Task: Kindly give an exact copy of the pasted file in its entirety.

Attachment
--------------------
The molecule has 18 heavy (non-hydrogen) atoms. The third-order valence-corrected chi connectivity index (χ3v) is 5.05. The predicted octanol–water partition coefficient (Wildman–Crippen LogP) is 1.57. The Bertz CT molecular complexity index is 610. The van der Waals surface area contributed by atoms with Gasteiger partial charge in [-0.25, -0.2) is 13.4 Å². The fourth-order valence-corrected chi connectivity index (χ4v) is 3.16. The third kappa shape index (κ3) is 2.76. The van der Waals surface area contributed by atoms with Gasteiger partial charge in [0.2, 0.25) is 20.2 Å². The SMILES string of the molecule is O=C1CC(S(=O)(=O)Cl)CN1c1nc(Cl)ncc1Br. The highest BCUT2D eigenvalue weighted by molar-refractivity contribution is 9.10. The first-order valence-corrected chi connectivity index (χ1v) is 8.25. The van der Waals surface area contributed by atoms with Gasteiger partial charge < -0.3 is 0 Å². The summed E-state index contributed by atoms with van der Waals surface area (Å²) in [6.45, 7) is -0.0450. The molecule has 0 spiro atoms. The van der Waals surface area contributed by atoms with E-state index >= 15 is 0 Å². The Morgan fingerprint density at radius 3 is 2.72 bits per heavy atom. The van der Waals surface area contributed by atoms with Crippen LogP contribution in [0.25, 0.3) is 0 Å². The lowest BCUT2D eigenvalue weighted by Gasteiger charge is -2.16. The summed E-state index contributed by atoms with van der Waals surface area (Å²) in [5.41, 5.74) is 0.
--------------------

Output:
The molecule has 18 heavy (non-hydrogen) atoms. The third-order valence-corrected chi connectivity index (χ3v) is 5.05. The predicted octanol–water partition coefficient (Wildman–Crippen LogP) is 1.57. The Bertz CT molecular complexity index is 610. The van der Waals surface area contributed by atoms with Gasteiger partial charge in [-0.25, -0.2) is 13.4 Å². The fourth-order valence-corrected chi connectivity index (χ4v) is 3.16. The third kappa shape index (κ3) is 2.76. The van der Waals surface area contributed by atoms with Gasteiger partial charge in [0.2, 0.25) is 20.2 Å². The SMILES string of the molecule is O=C1CC(S(=O)(=O)Cl)CN1c1nc(Cl)ncc1Br. The highest BCUT2D eigenvalue weighted by molar-refractivity contribution is 9.10. The first-order valence-corrected chi connectivity index (χ1v) is 8.25. The van der Waals surface area contributed by atoms with Gasteiger partial charge < -0.3 is 0 Å². The summed E-state index contributed by atoms with van der Waals surface area (Å²) in [6.45, 7) is -0.0450. The molecule has 0 spiro atoms. The van der Waals surface area contributed by atoms with E-state index >= 15 is 0 Å². The Morgan fingerprint density at radius 3 is 2.72 bits per heavy atom. The van der Waals surface area contributed by atoms with Crippen LogP contribution in [0.25, 0.3) is 0 Å². The lowest BCUT2D eigenvalue weighted by Gasteiger charge is -2.16. The summed E-state index contributed by atoms with van der Waals surface area (Å²) in [5.41, 5.74) is 0.